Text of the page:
Anthropologists thus seek to investigate what constitutes the political about the processes they study, but insist that politics, or the political, should not be treated as a separate category, but should be examined as connections between power relations, cultural forms and practices, and historicity. A striking change in political anthropology since the late s has been the gradual emergence of a thriving new anthropology of the modern state.
In some ways there is a clear overlap between Radcliffe-Brown's conspicuous suspicion of political philosophy in the Preface to African Political Systems and aspects of the last two or three decades' anthropology of the state.
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As noted earlier, Radcliffe-Brown dismissed the idea of the state as a myth of philosophers. In contrast to this, authors of the new literature on the state take for their basis that anthropologists must study states empirically and ethnographically and take the comparative study of the state seriously. But they agree that typically philosophers, social scientists, politicians, and citizens have provided, and continue to provide, the state with an unreal concreteness. Below the author outlines three features of this literature, before briefly mentioning a few examples of it.
In an important essay, Philip Abrams stressed long ago that too much academic work has reified the state , p. Through what imageries are states conceptualized, understood, and represented? The second important idea upon which the new literature rests has to do with the understanding of the complexity of the state.
According to these works, the state may most fruitfully be understood as a set of translocal institutions that are made manifest and visible in localized or specific practices. As Penelope Harvey , p. Why has this position been crucial, not to say liberating? It means accepting that researchers may produce valuable knowledge of a part of the complexity inherent in the constitution and reconstitution of a particular state-system through investigating a group of localized processes and practices, or through making an ethnography based on localized participant observation.
The third major idea behind the new studies stresses the historical and cultural specificity of constructions of the state and the need for a thoroughly critical perspective on the growing, global domination of the Western conceptual apparatus. The basic problem, however, is not that the distinction between state and civil society expresses Eurocentrism. To reiterate, the renewed anthropological research on the state claims that a modern state must be understood as produced by a broad and shifting field of power relations, everyday practices and formations of meaning.
Instead of operating with a sharply confining and static starting point, the framework of a distinction between the state and civil society, one should begin by recognizing that one needs a more open conception of the state. It is true that this makes the presence of the state in social life a good deal more fluid than is often thought. One who inspired others at an early date to look again at the anthropology of the modern state was Michael Taussig. Others who published important anthropological works on the state in the second half of the s were Ana Alonso and Fernando Coronil , writing, respectively, on the Mexican and the Venezuelan state.
Since the late s, two influential theorists in the discipline in general and in political anthropology in particular have been James Ferguson and Akhil Gupta. Ferguson and Gupta's coauthored, programmatic American Ethnologist article Spatializing States: Toward an Ethnography of Neoliberal, Governmentality has been enormously important. Gupta is in addition coeditor, with Aradhana Sharma, of the reader The Anthropology of the State , a collection of historical and contemporary writings. In , he published an innovative, ethnographically driven study of bureaucratic practices in India.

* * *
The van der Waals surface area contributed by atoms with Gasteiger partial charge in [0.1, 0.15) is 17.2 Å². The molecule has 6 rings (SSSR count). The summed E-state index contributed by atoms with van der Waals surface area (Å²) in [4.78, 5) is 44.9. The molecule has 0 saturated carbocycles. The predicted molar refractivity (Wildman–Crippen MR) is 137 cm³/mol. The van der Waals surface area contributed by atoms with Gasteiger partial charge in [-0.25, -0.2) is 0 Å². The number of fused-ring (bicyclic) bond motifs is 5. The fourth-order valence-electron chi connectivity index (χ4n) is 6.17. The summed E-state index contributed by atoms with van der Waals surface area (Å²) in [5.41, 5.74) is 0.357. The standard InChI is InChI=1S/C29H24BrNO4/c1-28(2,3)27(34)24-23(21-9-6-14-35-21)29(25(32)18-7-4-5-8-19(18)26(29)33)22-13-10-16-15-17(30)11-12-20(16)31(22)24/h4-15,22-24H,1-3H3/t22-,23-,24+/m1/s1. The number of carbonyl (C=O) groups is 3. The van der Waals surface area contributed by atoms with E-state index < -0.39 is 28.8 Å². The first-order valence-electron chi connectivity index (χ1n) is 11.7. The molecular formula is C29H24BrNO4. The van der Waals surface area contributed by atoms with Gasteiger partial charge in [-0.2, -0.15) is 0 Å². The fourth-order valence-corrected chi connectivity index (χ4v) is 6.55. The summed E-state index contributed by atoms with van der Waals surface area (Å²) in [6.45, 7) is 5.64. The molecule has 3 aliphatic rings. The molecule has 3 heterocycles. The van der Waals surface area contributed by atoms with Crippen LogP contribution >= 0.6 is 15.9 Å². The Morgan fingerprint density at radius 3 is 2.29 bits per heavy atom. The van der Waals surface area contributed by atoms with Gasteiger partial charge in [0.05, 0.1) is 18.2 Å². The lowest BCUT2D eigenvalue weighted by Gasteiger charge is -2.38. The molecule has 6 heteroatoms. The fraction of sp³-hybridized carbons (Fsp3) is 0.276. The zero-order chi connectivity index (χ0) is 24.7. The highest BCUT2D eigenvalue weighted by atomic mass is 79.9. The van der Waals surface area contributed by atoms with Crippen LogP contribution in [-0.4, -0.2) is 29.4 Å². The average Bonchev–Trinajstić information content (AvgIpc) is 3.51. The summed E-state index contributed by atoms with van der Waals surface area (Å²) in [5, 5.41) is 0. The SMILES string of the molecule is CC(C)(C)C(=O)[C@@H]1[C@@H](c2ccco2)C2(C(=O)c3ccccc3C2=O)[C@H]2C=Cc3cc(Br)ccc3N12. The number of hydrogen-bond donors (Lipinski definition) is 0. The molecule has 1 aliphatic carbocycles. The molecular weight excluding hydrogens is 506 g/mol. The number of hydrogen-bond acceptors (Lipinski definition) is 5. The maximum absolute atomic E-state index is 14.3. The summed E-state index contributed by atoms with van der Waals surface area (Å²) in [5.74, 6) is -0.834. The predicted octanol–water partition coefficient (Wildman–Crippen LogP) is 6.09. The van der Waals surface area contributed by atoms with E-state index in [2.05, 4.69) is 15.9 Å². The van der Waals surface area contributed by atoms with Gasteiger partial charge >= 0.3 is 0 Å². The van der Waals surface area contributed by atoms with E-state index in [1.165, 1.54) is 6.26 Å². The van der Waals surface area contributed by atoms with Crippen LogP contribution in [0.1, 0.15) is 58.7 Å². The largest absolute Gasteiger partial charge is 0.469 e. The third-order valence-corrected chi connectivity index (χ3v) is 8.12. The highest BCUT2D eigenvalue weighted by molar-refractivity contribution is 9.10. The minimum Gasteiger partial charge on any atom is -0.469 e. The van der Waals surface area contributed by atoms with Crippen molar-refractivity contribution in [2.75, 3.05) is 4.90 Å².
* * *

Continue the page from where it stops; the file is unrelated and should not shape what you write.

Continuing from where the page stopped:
In Red Tape , Gupta sees the relation between the state in India and the poor as one of structural violence that every year kills 2—3 million people. Nor is the Indian state indifferent to the difficulties of the poor; it finances many poverty amelioration programs. Yet the Indian state care is arbitrary and irrational in its effects, he shows, and that arbitrariness is systematically produced by the very activities and projects that are meant to alleviate social suffering. That is, political anthropology has engaged itself increasingly in the broader academic and political conversation about globally extended uses of categories and perspectives derived from one particular, historically constituted political theory.
Ideas arena | The Economist
Today anthropologists study important elements of liberal political philosophy — sovereignty, citizenship, democracy, security, and so on — but instead of approaching that tradition as if it belonged to nature, or reifying it, they deal with it as one more political cosmology, more fruitfully seen as an object of ethnographic-historical examination than as a platform and framework for generating objective understanding.
Language policy varies also as a function of the general political regime. The historical expansion of political participation to encompass the more modest strata of the population imparted to language minorities greater weight in the political arena , fostering demands to lower what they perceived as an unduly large share of language costs by providing public services in additional languages as well as reducing or eliminating linguistic obstacles to upward mobility by way of education.
Similar challenges tend to arise among hitherto authoritarian countries in the course of democratization. Another important regime variable is its degree of centralization. And that this in turn can empower change makers across the board to actively take position against unsustainability and find ways to collectively move forward. Join us at upcoming events. Read our recent articles, blogs and interviews. Challenge us on Twitter , Facebook or LinkedIn.